Toddler development: Your 17-month-old

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Your toddler's grasp is growing stronger. Physically, he is developing his pincher grip, which means he can hold on to zippers and pencils. Emotionally, he is learning about emotions. He is developing his empathy, and beginning to understand that other people have feelings too. Find out how you can help him on his journey!

Open and close, lights on and off, zip and unzip. Your toddler loves to make things happen! It’s almost as if his favourite song “Wheels on the bus” has come to life: the doors on the bus go open – and shut, open – and shut. This stage of toddler development is all about getting into the nitty-gritty of things, be it the fridge or his emotions.

Physical Development

As your tiny tot’s gross motor development gallops ahead, his fine motor skills are catching up. His little fingers are getting more and more dexterous. His pincher grip is growing stronger.

This means it’s time to get out pen and paper, and watch him draw a line and even an arc. He is also able to hold on to a large zipper and do it up or down–as long as you hold down the fabric for him.

He could be turning door knobs and opening doors if he’s tall enough and definitely is able to open floor-level drawers. He might even have figured out how to undo his diaper, so keep a close watch on him!

It could mean he is getting interested in going to the potty–but he would be a very early adopter. Most children don’t gain reliable control over their bladder until after they turn two years old. Instead, they rely on their mummy, daddy or auntie to remind them when to go.

Another favourite game is opening and closing the fridge. Your toddler is fascinated by the little light that comes on! Also, he might be enjoying the coolness of the fridge in the hot humid weather. This is a good time to start stacking your chocolate on the higher shelves.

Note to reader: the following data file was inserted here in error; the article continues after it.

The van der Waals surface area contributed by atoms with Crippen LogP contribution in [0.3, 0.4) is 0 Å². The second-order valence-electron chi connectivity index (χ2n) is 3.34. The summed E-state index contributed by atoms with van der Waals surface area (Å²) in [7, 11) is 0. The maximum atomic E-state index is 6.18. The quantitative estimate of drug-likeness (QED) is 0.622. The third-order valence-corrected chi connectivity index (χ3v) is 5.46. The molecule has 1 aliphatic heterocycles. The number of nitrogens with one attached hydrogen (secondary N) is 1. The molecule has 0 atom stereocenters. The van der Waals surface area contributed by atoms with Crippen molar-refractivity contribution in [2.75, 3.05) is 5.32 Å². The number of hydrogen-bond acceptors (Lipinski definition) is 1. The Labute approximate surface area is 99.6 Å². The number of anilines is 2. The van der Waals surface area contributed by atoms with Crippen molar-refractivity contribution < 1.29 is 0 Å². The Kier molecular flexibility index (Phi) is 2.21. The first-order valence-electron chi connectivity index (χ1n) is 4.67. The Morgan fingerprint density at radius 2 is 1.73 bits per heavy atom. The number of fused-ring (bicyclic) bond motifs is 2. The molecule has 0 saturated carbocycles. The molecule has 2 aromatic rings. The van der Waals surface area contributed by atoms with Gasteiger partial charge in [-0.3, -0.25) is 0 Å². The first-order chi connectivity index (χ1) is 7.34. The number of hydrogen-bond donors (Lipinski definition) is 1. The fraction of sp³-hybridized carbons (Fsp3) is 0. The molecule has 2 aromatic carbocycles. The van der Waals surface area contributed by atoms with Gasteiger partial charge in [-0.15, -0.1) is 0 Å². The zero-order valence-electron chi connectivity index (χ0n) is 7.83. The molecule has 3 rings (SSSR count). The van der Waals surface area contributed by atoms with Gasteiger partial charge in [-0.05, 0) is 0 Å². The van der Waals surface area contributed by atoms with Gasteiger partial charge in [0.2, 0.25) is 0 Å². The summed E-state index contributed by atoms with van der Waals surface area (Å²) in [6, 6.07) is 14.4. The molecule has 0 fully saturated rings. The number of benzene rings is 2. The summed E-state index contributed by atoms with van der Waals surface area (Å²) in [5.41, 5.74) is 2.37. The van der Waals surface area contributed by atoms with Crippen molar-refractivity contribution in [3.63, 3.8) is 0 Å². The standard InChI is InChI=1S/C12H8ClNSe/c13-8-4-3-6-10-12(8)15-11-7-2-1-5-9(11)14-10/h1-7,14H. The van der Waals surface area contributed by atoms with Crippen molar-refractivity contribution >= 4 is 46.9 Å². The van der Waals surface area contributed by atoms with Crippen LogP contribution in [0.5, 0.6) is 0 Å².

You might find yourself constantly searching for things: your shoes disappear, you wallet, your keys… Now your toddler can walk while carrying things, he loves dragging and re-arranging things. Usually without letting you know!

He will be up and running by now, but is not yet fully coordinated. Don’t worry if he is constantly bumping into the sofa and the coffee table, this is completely normal.

Dancing is another favourite, although a sense of rhythm is not yet part of this stage of toddler development. He loves to move to music and to follow along when you sing him songs.

Cognitive Development

A stronger pincher grip also means your little one is ready for the next phase of toy’s for toddler development: sorting games! Now is the time to break out those shape sorting cubes, the colourful stacking cups and the wooden puzzles with the knobs on pieces for lifting and putting back into place.

When you’re talking about shapes, it’s good to also mention colours. Although some toddlers quickly develop a preference for one colour (yellow is firm favourite), don’t worry if your toddler doesn’t seem interested. Recognizing colours is only just beginning!